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Editor’s Column: More than one way to skin a cat

Winter is the time for commodity associations to hold business meetings across the Prairies. Saskatchewan’s AGMs were held in Saskatoon, back in January. Alberta’s took place at the end of January, in Edmonton, and Manitoba’s meetings happened in mid-February, in Winnipeg. I’ve been attending as many of these meetings as I can, and I can’t help but think that we’ve created ideal conditions for some university-level management research studies.

Many of our associations are still fairly new, but our pulse crop organizations have been around a little longer. These associations operate very differently in each of the three Prairie provinces.

The Alberta Pulse Growers board members are chosen based on geographic zones (and one has the entertaining title of “director-at-large, non-bean”). In Saskatchewan and Manitoba, directors can come from any area, and they represent the whole province. One of the directors at the podium in Alberta noted that this brought more grassroots information to the organization.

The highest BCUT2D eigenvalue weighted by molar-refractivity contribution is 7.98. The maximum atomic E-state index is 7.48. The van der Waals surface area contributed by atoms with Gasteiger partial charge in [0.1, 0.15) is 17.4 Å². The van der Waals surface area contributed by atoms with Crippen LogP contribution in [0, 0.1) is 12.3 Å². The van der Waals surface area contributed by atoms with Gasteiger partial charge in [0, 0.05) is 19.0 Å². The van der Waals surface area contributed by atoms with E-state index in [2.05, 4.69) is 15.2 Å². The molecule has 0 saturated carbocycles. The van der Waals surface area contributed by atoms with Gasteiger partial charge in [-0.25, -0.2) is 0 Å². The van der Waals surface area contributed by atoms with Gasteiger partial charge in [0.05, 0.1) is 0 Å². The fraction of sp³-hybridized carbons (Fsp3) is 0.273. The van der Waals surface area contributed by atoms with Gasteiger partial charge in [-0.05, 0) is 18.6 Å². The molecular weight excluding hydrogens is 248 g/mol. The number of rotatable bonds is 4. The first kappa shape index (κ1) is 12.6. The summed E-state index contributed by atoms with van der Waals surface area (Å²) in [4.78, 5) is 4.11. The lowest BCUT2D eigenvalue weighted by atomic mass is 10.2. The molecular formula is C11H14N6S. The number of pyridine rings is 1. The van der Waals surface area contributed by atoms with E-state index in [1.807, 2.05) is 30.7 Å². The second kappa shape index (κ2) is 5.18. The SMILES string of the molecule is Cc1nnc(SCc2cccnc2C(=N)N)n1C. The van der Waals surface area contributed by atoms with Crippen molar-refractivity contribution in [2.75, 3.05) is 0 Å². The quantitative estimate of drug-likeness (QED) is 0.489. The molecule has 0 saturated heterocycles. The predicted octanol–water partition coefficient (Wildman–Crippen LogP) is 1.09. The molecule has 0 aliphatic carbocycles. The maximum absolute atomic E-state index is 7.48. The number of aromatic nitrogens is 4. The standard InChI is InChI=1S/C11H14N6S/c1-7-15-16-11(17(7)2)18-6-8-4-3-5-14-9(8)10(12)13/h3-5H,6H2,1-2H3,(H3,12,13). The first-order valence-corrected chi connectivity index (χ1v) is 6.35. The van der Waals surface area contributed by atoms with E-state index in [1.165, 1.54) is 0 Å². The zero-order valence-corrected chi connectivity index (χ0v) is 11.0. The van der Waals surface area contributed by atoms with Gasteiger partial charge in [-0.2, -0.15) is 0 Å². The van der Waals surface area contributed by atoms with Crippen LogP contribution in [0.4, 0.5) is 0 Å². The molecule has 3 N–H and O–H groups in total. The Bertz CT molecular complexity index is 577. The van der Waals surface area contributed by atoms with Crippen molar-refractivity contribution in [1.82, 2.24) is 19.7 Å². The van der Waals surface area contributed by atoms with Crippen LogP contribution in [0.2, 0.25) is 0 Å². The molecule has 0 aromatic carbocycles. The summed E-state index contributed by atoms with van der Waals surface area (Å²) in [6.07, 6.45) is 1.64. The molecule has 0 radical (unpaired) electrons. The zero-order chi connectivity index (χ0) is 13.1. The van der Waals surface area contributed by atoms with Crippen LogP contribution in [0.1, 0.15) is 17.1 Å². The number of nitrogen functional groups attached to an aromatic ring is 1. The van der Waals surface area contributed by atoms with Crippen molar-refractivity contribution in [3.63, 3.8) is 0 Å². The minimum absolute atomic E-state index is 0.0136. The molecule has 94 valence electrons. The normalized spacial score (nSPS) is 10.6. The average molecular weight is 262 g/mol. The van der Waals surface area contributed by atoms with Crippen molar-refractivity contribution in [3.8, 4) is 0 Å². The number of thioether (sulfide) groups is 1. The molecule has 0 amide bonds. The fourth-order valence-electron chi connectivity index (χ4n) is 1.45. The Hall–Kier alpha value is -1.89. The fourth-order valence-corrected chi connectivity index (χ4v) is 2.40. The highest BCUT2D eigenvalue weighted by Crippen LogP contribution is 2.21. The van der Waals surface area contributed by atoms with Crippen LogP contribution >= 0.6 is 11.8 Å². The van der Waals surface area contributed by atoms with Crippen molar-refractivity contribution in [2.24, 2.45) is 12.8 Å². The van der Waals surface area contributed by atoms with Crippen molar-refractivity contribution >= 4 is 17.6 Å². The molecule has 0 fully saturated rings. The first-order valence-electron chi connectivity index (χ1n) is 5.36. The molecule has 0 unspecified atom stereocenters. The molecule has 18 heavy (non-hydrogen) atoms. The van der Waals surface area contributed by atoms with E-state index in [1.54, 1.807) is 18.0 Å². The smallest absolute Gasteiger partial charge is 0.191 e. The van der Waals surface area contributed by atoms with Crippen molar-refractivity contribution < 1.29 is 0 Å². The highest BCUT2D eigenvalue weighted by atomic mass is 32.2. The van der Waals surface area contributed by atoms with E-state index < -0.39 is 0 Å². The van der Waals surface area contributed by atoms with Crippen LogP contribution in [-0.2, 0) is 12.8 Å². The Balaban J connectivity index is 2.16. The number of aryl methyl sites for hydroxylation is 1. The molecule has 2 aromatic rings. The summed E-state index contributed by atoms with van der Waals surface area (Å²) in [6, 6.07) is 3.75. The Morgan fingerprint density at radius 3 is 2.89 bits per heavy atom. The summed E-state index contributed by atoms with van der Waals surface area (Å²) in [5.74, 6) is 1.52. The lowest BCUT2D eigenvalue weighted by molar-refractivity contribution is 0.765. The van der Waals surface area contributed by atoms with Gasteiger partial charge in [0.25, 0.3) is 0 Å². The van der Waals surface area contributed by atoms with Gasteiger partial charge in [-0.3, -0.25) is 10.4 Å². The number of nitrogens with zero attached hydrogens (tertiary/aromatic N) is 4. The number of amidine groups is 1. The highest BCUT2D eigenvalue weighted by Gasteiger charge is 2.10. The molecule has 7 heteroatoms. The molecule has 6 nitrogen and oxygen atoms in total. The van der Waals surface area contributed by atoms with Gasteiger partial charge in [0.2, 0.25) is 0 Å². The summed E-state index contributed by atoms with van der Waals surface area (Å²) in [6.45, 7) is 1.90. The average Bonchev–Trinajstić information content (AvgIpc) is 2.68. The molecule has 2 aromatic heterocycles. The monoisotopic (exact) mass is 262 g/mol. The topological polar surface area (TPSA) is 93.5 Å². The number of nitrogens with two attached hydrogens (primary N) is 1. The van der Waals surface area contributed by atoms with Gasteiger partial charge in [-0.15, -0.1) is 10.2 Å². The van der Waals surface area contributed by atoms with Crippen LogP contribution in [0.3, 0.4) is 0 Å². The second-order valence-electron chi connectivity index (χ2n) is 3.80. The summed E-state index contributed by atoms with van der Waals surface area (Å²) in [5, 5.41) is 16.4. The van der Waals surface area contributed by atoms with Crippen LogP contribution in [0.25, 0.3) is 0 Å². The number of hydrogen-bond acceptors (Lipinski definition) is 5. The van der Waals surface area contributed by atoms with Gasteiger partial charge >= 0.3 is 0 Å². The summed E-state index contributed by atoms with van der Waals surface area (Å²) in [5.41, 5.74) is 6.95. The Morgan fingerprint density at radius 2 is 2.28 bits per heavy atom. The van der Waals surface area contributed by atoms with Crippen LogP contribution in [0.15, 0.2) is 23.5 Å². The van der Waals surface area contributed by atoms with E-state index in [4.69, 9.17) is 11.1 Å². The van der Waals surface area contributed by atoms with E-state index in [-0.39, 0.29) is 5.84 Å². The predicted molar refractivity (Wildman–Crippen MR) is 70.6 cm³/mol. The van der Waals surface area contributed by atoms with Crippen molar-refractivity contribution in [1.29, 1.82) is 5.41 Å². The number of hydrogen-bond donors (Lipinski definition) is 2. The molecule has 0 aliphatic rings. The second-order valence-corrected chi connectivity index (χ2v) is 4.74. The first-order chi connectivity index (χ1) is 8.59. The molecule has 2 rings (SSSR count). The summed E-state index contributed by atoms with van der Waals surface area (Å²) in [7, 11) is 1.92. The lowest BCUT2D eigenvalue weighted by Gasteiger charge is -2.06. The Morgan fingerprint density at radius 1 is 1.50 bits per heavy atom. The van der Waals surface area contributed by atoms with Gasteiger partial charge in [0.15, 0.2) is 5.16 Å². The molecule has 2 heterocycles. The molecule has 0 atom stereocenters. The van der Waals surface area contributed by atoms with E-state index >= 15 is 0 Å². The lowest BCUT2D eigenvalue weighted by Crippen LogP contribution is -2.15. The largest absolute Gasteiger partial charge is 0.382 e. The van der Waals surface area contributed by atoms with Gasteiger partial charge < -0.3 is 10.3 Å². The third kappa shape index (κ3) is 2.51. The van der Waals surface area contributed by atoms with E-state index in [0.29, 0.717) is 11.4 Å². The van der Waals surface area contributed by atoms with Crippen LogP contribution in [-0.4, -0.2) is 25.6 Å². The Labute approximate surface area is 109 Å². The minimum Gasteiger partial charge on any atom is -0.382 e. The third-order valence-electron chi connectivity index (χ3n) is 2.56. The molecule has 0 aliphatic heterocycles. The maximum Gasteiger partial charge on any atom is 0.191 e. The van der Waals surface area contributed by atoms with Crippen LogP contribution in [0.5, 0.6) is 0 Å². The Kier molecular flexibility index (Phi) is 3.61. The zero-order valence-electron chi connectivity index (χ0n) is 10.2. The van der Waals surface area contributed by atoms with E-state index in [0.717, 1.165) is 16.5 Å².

The Alberta Pulse Growers holds business meetings in each zone. Resolutions must come to the floor (and pass) at these smaller-scale meetings before they can be presented at an AGM. In Saskatchewan, the Pulse Growers holds “regional” meetings, but these are information meetings, not business meetings.

I wondered if holding smaller-scale zone-based business meetings might be a better way to spark more farmer interest in the work the association is doing, but then I saw that the Alberta growers are asking for a provincial regulatory change to lower the size of the required quorum at zone meetings from 10 to eight, because, as their handout said, “some zones have challenges bringing 10 producers to meetings.”

Meanwhile, in Manitoba, the Manitoba Pulse & Soybean Growers is part of a five-commodity-group organization examining the possibility of amalgamating several commodity groups to form one larger group.

Apparently, there isn’t just “one best way” to run these organizations. These three groups have similar members and similar goals, but they’re operating in three very different ways. I’m sure the management researchers can get some very interesting material from this. Somewhere, I’m sure a business professor in a university office is applying for a grant right now.

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